Anyway, for good or for bad, for better or for worse, investors took the contrasting reasons (a gently slowing US economy and a stressed UK economy) for the perceived interest rate peak as good news. We saw an immediate and sizable reaction in US government bonds, which rose and a big move upwards in UK companies that had suffered as interest rates had risen.
To keep the short-term timeline going, the US inflation data released on 14th November provided more evidence that the economy is behaving well. When writing notes such as these, it is not that wise to reference very short term moves in financial markets, as they may well have reversed by the time you read it. However, the immediate reaction was for markets to move to a position where they expect interest rates to start falling in the US in the first half of 2024. That may be a little optimistic, but it does show how quickly and how far prices can move to reflect potential changes in the outlook.
As I write this, it is reasonable to say that the present financial market conditions are an improvement on the past (the last 2 years anyway).
The future; time for those predictions!
As far as investing goes, the future is more important than the past, however, it is not a science, so, let’s get the caveats out of the way. When it comes to forecasting what the future holds, I could be wrong and, very importantly, the economic outlook remains very uncertain. It is possible to paint a rather dire outlook as well as a positive one.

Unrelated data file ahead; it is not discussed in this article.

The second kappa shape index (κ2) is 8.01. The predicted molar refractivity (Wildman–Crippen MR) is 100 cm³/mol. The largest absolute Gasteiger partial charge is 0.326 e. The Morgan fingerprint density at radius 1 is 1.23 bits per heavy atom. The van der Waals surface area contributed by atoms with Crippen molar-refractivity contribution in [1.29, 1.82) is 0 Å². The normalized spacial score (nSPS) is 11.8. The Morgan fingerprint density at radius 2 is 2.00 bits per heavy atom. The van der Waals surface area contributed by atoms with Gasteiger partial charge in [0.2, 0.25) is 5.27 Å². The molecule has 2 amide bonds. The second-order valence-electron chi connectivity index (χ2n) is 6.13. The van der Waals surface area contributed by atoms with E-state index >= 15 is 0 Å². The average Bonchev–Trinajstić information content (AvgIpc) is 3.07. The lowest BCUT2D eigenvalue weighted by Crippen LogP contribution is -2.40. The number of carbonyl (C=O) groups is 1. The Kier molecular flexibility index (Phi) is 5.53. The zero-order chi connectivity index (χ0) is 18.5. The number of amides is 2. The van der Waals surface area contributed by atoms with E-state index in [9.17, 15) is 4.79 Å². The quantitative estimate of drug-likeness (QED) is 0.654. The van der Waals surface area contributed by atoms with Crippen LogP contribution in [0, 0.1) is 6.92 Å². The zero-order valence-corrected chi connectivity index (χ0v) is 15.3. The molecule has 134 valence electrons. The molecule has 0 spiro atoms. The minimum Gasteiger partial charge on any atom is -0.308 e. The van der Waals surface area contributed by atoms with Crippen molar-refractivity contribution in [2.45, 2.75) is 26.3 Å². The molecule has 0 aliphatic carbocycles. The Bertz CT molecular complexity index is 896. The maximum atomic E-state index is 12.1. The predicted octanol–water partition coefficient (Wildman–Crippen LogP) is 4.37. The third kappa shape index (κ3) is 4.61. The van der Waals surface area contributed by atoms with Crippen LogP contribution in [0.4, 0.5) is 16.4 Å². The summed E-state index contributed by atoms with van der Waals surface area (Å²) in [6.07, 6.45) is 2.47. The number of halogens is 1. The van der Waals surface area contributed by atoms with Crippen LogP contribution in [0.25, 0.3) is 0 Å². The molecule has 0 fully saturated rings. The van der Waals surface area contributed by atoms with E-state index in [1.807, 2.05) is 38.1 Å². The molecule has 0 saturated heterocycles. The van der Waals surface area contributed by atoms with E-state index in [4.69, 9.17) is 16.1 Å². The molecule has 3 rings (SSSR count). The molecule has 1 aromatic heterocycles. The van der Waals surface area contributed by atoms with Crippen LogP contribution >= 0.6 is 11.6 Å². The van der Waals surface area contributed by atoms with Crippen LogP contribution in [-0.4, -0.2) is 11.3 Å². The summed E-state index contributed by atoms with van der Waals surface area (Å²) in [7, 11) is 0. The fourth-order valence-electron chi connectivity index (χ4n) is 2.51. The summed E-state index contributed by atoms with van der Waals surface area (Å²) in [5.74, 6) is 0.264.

However, I am going to focus on investing in different types of assets (such as bonds and equities) and refer to the economic outlook as I think it will impact those asset classes.
I started this note by discussing what a difficult period we have been through in financial markets and that is certainly what I hear from the fund managers at Premier Miton when I discuss their funds with them, it’s all very downbeat. When we discuss the outlook, their tone is similar; it’s tough out there. But we are active investors, which means we select the specific bonds and companies in which to invest to build portfolios we think will produce good long-term returns. When I ask them about the outlook for the individual investments and the funds, they become quite animated, in a positive way!
What we have experienced is that the difficult macro-economic conditions (inflation, interest rates, economic growth, house prices, unemployment etc) have had a negative effect on the prices of companies, for example, whose business have continued to do well. This means that their shares have fallen to levels that make them look good value relative to the profits they are producing and their prospects. Similar features have occurred in property companies, which as a group in the UK, have rarely in history reached such low valuations. The same has taken place in other asset classes such as energy storage, renewable energy, specialist lending and shipping.